Capital requirements deter banks from taking too much risk and help ensure banks remain solvent in the event of shocks. Following the global financial crisis, capital requirements for banks were raised. E-Money firms are less tightly regulated, though recently the FCA has increased its supervision activity in this area. E-money firms are generally newer and, while growing in customer numbers, do not have a long track record. However, the more restricted business activities and rules around safeguarding mean that the capital requirements for these firms are less onerous than for banks.
Benefits of an e-money account
- Accounts from digital providers may have lower transaction fees, though you will pay more for cash withdrawals and deposits (with some providers charging £1-£3 per deposit, depending on the specific service)
- Access to some payment services that might not be available from a high street bank
- Innovative online and app-based banking features allowing easier account management
- Accounts can be opened very quickly
- Multi-currency accounts can be obtained more easily
- Accounts may interface with other services such as bookkeeping packages.
Limitations of an e-money account
- If your business handles cash and cheques, an e-money account may restrict or limit these transactions and it may be more appropriate to deposit and withdraw using a high street bank. Check arrangements first as some new banks only accept cheques and cash deposits in limited numbers (or via post office arrangements)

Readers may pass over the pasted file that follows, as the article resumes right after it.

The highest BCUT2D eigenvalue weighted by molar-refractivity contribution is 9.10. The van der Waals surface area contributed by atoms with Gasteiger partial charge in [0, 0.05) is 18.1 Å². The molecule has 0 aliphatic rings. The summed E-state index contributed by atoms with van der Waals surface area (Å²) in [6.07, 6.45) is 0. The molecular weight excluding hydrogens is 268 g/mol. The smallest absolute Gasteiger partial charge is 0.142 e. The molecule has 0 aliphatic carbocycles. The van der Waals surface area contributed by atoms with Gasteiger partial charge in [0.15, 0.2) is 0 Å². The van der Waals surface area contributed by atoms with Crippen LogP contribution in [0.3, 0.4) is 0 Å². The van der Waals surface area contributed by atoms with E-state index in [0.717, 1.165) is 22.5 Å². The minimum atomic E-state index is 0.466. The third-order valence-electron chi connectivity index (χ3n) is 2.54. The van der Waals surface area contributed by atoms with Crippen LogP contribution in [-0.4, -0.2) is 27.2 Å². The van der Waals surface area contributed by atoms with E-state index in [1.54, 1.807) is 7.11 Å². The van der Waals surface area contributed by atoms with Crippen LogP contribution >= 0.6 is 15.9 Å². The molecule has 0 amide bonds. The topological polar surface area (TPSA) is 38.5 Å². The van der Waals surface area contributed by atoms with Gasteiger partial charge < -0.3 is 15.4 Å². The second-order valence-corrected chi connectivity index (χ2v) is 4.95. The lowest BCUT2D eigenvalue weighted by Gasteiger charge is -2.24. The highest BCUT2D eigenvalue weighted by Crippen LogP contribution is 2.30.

- Lack of lending and guarantee facilities including overdrafts and loans
- May be a cap on balances or number of transactions in a given time period
- Balances are not available for protection under the Financial Services Compensation Scheme (FSCS)
Note that some digital services may be available to customers of internet banks, or through the digital offerings from high street banks.
How is money protected in e-money accounts?
As noted above, money held for customers by e-money providers must be segregated in designated accounts that are held separately from the firm’s own funds so that, in the event of the firm failing, the administrator can distribute cash held promptly.
The FCA is putting in place additional requirements for EMIs around assurance of safeguarding arrangements so that users can have greater confidence in these firms. However, if an e-money firm failed, balances would not be eligible for compensation under the FSCS. Any money not returned through an administration process would be lost.
In contrast, if a bank fails, eligible customers are covered for up to £85,000 by the FSCS. This may be available to small business bank accounts and those business owners who operate via a limited company or LLP may claim separately for the business and any personal holdings they have with the bank. Sole traders would, however, be limited to one claim of £85,000.
If in doubt seek advice
ICAEW members, affiliates, ICAEW students and staff in eligible firms with member firm access can discuss their specific situation with the Technical Advisory Service on +44 (0)1908 248 250, via webchat.